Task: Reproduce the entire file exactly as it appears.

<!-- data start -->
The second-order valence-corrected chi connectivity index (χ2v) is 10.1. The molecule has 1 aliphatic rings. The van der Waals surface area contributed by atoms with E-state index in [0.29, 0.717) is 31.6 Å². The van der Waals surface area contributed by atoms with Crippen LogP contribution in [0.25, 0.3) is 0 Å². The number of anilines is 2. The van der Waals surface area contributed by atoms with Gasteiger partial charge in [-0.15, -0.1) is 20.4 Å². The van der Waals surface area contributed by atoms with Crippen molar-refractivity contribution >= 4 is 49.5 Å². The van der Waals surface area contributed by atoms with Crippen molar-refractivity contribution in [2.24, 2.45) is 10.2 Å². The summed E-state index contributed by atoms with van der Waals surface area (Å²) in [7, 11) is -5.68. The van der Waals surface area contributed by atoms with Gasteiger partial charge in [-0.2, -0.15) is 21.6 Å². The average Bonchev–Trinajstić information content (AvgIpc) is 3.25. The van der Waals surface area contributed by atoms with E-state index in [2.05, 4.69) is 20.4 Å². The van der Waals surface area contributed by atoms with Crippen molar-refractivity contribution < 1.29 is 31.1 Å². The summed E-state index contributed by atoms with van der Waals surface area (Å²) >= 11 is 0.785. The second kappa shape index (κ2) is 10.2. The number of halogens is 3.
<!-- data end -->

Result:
The second-order valence-corrected chi connectivity index (χ2v) is 10.1. The molecule has 1 aliphatic rings. The van der Waals surface area contributed by atoms with E-state index in [0.29, 0.717) is 31.6 Å². The van der Waals surface area contributed by atoms with Crippen LogP contribution in [0.25, 0.3) is 0 Å². The number of anilines is 2. The van der Waals surface area contributed by atoms with Gasteiger partial charge in [-0.15, -0.1) is 20.4 Å². The van der Waals surface area contributed by atoms with Crippen molar-refractivity contribution >= 4 is 49.5 Å². The van der Waals surface area contributed by atoms with Crippen molar-refractivity contribution in [2.24, 2.45) is 10.2 Å². The summed E-state index contributed by atoms with van der Waals surface area (Å²) in [7, 11) is -5.68. The van der Waals surface area contributed by atoms with Gasteiger partial charge in [-0.2, -0.15) is 21.6 Å². The average Bonchev–Trinajstić information content (AvgIpc) is 3.25. The van der Waals surface area contributed by atoms with E-state index in [2.05, 4.69) is 20.4 Å². The van der Waals surface area contributed by atoms with Crippen molar-refractivity contribution < 1.29 is 31.1 Å². The summed E-state index contributed by atoms with van der Waals surface area (Å²) >= 11 is 0.785. The second kappa shape index (κ2) is 10.2. The number of halogens is 3.